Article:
Ultimately, McClernand's gambit was foiled and he was brought back under Grant's command, though not before forcing a direct appeal to Lincoln, who, perhaps recognizing his mistake, sided with Grant. Even leaving aside the strange subterfuge at the heart of this story, I love it for the boundlessness of McClernand's confidence in his own abilities: he, with a newly raised volunteer corps, would simply go and do what Grant and the entire western half of the Army of the Republic had been planning for months.

That pair of characters only reinforces a thought I've been entertaining a lot lately: that if only Tolstoy had somehow become an American Civil War buff, oh, what a novel he could have written about it! From the limited research I've done thus far, I can't determine whether Tolstoy was even aware of the war--anyone want to lend me their time machine so that I can go correct that?

Friday, April 02, 2010

Grant in the saddle--sort of

Today I want to share a scene from the life of Ulysses S. Grant that, it seems to me, should be much more widely known. Not that it's a secret or anything--it turns up in every biography of Grant--but it's so over-the-top that if I had my way, it would come to mind every time anyone pulled out a fifty-dollar bill and saw his gloomy, bewhiskered mug staring back at them.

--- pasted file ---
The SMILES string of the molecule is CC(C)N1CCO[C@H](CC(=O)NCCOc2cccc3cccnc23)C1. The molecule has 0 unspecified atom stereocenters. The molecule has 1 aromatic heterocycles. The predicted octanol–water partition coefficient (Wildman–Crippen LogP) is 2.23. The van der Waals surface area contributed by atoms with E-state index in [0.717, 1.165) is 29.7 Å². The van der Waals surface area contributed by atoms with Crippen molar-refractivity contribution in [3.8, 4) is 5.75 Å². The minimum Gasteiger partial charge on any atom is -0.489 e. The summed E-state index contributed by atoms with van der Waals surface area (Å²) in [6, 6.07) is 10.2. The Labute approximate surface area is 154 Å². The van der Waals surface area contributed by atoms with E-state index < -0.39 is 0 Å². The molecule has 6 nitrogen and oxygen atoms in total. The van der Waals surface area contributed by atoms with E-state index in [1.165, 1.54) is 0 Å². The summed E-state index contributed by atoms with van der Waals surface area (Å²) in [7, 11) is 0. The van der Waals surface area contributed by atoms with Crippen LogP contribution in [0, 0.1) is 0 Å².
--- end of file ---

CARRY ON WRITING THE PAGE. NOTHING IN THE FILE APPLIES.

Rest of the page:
It's a moment from the Mexican War, a war that young Lieutenant Grant thought (appropriately, it seems at this distance) was unjust, but in which he offered valuable service nonetheless, while also learning many lessons that would help him in the Civil War. The U.S. forces under Old Rough and Ready, Zachary Taylor, had moved into the outskirts of Monterrey and were beginning to squeeze the Mexican army that was holed up in the city's central plaza. After a day of heavy fighting, ammunition began to run low--and from here, I'll let Jean Edward Smith, whose captivating bio of Grant I'm currently reading, tell the story:
The brigade urgently needed to be resupplied, but sending a messenger back to division headquarters would be hazardous. Mexican musket fire raked every intersection and the air was filled with grape shot. Colonel Garland called for a volunteer. Grant said he would go. Like a trick rider in a rodeo, he hooked one foot around the cantle of his saddle, one arm around the neck of his horse, Nelly, and with his body clinging to the sheltered side, galloped away at full speed. "It was only at street crossings that my horse came under fire, but these I crossed at such a flying rate that generally I was past and under cover of the next block of houses before the enemy fired."
Horse and rider reached headquarters safely, and Grant, according to friends, responded to praise with his typical modesty, appearing "to look upon Nelly's conduct as more courageous than his own."

What neither this account, nor Grant's own in his memoirs, is able to tell us is how the officers and soldiers around Grant reacted when they saw how he'd decided to approach his mission. Even knowing, as they surely did by then, what an uncannily great horseman Grant was, could they have reacted in any way other than by dropping their jaws and staring?